bow_Strassfeld

Erasing and Learning

Finally, consider this verse from Pirkei Avot, mentioning “machok,” blotting:

לִישָׁע בֶּן אֲבוּיָה אוֹמֵר, הַלּוֹמֵד יֶלֶד לְמַה הוּא דוֹמֶה, לִדְיוֹ כְתוּבָה עַל נְיָר חָדָשׁ.
וְהַלּוֹמֵד זָקֵן לְמַה הוּא דוֹמֶה, לִדְיוֹ כְתוּבָה עַל נְיָר מָחוּק
Elisha ben Abuya said: When you learn as a child, what is it like? Like ink written on clean paper.
When you learn in old age, what is it like? Like ink written on blotted paper [a sheet from which the original writing has been erased]
– Avot 4:25 (or 4:20)

Until a few days ago I thought this was the saddest Mishnah I’d ever seen. This is the only place where Elisha Ben Abuya‘s name appears. Everywhere else in the Talmud, he’s referred to as Acher, “the Other,” for complicated reasons, relating to this week’s portion, that led to his becoming a heretic and a symbol of rabbinic failure.

I kept thinking about Elisha Ben Abuya’s struggles with community and faith. And the idea that he saw adult learning as such a difficult, messy process – like trying to write on parchment that was already used and scraped off – broke my heart.

But then, in studying this portion and Rav Kook’s teachings, I had a new idea:
Maybe all he’s really saying is that anyone who is trying to learn something and is not a small child – whether we’re 12 or 13 or 55 or 85 – is probably erasing some previous, maybe erroneous or partial, understanding of the world. And that is not sad at all. In fact, as I just learned: writing, as well as erasing with the intention to write something new, are both understood as creative work that imitates God. This is what I think we have to keep in mind as we move through Elul and into the Days of Awe.

Our job is not to aim for a clean slate – apologies for mixing metaphors with all that parchment scraping – but to work with what is already written, to make corrections where need be, and to keep trying to write a better story for this new year and beyond.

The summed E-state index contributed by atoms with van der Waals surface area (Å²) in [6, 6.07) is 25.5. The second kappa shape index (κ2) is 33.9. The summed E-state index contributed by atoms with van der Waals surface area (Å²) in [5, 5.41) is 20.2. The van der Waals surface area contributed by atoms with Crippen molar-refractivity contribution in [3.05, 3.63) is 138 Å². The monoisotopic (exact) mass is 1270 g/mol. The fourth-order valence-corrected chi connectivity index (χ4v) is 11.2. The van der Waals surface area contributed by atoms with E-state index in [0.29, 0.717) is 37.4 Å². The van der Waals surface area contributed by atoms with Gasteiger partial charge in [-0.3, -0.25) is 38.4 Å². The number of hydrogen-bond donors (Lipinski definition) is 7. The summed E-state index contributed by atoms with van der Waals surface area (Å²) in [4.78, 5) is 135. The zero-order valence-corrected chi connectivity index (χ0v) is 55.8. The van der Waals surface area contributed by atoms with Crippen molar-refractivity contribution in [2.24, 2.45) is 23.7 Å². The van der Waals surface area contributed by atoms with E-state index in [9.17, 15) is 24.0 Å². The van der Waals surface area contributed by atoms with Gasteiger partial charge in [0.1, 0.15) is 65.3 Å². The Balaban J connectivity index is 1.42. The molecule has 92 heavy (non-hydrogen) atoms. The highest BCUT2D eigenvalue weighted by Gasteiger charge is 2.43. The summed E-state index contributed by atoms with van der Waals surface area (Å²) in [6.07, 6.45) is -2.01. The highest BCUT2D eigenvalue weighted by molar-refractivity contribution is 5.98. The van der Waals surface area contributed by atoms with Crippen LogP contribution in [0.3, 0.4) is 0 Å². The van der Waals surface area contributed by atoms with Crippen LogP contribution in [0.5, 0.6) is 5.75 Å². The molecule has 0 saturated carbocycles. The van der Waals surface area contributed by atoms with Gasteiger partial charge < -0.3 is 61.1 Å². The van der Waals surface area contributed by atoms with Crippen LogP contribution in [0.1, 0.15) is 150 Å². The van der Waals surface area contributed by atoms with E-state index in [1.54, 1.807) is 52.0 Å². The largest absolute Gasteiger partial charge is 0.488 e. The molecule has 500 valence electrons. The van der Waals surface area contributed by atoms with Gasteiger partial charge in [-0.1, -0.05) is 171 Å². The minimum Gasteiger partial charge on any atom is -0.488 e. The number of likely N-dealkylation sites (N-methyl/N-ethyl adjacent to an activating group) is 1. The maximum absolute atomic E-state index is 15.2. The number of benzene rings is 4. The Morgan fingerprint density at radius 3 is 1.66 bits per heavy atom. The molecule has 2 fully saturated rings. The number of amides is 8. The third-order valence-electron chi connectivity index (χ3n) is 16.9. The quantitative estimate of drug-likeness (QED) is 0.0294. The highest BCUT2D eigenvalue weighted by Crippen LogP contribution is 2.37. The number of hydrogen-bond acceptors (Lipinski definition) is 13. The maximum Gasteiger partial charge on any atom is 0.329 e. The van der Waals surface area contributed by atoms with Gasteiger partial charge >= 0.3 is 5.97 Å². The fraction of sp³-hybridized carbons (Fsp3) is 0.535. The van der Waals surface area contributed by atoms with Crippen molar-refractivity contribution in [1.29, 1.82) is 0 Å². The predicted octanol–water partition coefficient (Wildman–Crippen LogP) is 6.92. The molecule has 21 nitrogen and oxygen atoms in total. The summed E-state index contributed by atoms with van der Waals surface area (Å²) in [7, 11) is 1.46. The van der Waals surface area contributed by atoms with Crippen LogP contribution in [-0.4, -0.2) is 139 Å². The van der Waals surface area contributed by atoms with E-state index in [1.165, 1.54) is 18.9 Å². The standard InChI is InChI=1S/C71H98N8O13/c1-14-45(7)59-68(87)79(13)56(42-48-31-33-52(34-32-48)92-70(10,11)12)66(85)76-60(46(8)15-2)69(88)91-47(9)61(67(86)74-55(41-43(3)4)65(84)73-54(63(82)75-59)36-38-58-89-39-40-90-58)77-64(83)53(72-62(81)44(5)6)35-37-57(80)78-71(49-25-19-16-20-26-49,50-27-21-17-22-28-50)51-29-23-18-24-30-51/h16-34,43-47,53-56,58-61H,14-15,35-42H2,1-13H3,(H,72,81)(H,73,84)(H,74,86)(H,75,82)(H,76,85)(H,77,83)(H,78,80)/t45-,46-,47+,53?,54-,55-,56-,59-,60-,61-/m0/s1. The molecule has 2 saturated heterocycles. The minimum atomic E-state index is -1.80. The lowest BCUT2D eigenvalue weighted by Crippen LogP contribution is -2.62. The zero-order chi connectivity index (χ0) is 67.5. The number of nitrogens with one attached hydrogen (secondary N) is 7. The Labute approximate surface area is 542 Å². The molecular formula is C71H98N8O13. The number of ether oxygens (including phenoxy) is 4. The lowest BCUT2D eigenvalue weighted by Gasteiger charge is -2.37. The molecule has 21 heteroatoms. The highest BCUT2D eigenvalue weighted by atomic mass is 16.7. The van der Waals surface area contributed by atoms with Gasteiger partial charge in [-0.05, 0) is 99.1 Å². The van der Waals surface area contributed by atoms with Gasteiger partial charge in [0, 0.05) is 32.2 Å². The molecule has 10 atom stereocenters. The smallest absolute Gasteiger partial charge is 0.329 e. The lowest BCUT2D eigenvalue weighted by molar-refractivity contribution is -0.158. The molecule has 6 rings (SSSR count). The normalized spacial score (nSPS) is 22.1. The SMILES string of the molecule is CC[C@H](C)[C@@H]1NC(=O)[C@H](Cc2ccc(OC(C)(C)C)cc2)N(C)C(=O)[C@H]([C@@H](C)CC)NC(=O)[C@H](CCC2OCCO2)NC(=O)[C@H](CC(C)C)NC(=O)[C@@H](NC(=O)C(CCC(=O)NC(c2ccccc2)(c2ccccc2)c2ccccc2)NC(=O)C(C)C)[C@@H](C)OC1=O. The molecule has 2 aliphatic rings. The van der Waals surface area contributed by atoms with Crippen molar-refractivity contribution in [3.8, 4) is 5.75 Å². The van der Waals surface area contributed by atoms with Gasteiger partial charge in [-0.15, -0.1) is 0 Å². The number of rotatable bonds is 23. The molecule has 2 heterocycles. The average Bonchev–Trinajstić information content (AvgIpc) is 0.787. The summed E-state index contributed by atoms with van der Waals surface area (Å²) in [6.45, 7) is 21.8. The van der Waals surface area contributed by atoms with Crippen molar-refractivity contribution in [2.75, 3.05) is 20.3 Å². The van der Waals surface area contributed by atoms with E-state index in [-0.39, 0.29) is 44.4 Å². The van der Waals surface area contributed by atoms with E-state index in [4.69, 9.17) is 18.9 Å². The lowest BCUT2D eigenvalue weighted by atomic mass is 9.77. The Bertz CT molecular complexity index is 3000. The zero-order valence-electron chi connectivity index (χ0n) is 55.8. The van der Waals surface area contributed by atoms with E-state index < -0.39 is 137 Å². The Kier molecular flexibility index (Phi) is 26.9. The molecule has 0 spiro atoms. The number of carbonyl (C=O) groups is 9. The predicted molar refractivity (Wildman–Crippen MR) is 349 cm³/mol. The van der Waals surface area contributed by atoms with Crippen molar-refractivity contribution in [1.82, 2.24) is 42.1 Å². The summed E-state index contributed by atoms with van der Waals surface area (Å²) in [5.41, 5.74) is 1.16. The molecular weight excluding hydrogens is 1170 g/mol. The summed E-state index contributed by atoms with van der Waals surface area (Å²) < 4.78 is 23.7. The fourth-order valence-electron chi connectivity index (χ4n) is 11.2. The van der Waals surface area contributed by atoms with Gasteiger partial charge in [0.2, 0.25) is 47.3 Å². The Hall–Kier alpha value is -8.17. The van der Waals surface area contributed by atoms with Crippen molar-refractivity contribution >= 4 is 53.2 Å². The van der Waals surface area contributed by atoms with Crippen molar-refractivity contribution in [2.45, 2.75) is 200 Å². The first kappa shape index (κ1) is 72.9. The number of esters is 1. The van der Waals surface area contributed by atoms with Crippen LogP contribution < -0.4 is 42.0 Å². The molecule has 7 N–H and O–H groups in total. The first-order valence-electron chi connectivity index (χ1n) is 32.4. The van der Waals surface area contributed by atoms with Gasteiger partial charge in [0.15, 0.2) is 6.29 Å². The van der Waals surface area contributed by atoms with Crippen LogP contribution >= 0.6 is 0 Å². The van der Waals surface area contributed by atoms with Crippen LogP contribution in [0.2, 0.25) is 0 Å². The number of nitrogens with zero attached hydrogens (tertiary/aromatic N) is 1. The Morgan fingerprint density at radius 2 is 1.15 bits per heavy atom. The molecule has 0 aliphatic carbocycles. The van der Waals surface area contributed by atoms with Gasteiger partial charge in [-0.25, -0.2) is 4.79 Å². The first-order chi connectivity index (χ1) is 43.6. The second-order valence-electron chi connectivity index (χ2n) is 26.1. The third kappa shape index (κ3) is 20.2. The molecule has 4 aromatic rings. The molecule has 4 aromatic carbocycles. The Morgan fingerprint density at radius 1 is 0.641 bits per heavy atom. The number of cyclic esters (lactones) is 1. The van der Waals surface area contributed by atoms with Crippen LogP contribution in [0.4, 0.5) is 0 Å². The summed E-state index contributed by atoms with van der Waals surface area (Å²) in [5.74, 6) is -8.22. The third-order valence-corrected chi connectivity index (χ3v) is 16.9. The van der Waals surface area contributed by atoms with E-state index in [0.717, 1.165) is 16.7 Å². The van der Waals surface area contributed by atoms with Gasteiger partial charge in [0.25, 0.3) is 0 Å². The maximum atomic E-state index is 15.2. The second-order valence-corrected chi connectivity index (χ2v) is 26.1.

I hope this made some sense.
Please feel free to contact me if anything was unclear.
With best wishes for a productive Elul and high holiday season.

NOTE: The text above is a dvar torah given at Temple Micah (DC) on August 25. Micah live streams and archives services, so video can be found at Temple Micah (dvar torah about about 50 minutes after the service began). As mentioned above, the four-page source sheet is meant to accompany this drash but also stand on its own. Ki Teitzei source sheet (PDF).

BACKGROUND SOURCES

Amalek in Biblical Text

[1] Amalek is great-great grandson of Abraham and Sarah:

And these are the generations of Esau the father of a the Edomites in the mountain-land of Seir….And Timna was concubine to Eliphaz Esau’s son; and she bore to Eliphaz Amalek….
–Gen 36:9-12

[2] In the wilderness, Amalek attacks Israel, who prevails; God declares war against Amalek, “from generation to generation”:

Then came Amalek, and fought with Israel in Rephidim….And Joshua discomfited Amalek and his people with the edge of the sword. And the LORD said unto Moses: ‘Write this for a memorial in the book, and rehearse it in the ears of Joshua: for I will utterly blot out the remembrance of Amalek from under heaven.’
כִּי-מָחֹה אֶמְחֶה
אֶת-זֵכֶר עֲמָלֵק, מִתַּחַת הַשָּׁמָיִם
And Moses built an altar, and called the name of it Adonai-nissi. And he said: ‘The hand upon the throne of the LORD: the LORD will have war with Amalek from generation to generation.’
וַיֹּאמֶר, כִּי-יָד
עַל-כֵּס יָהּ, [throne of the LORD]
מִלְחָמָה לַיהוָה, בַּעֲמָלֵק–מִדֹּר, דֹּר –Exodus 17:8, 13-16

See also Language Note below.

[3] Two details about the Exodus story appear in this week’s portion:

…how he met you by the way, and smote the hindmost of you, all that were enfeebled in your rear, when you were faint and weary; and he feared not God…–Deut 25:18

[4] Enmity between Amalek and Israel persists:

Thus saith the LORD of hosts: I remember that which Amalek did to Israel, how he set himself against him in the way, when he came up out of Egypt. Now go and smite Amalek, and utterly destroy all that they have, and spare them not…

And Saul smote the Amalekites…. And he took Agag the king of the Amalekites alive, and utterly destroyed all the people with the edge of the sword. –1 Sam 2-3, 7-8

[5] Agag’s survival, contrary to instruction, led to the Purim story:

After these things did king Ahasuerus promote Haman the son of Hammedatha the Agagite, and advanced him, and set his seat above all the princes that were with him. –Esther 3:1

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[8] THRONE and NAME
“Why is the word for ‘throne’ shortened, and even God’s Name is abbreviated? God swore that His Name and His Throne are not complete until Amalek’s name will be totally obliterated.” – from Tanchuma, Ki Teitzei 11; Rashi

Then came Amalek, and fought with Israel in Rephidim….And Joshua discomfited Amalek and his people with the edge of the sword. And the LORD said unto Moses: ‘Write this for a memorial in the book, and rehearse it in the ears of Joshua: for I will utterly blot out the remembrance of Amalek from under heaven.’
כִּי-מָחֹה אֶמְחֶה אֶת-זֵכֶר עֲמָלֵק, מִתַּחַת הַשָּׁמָיִם.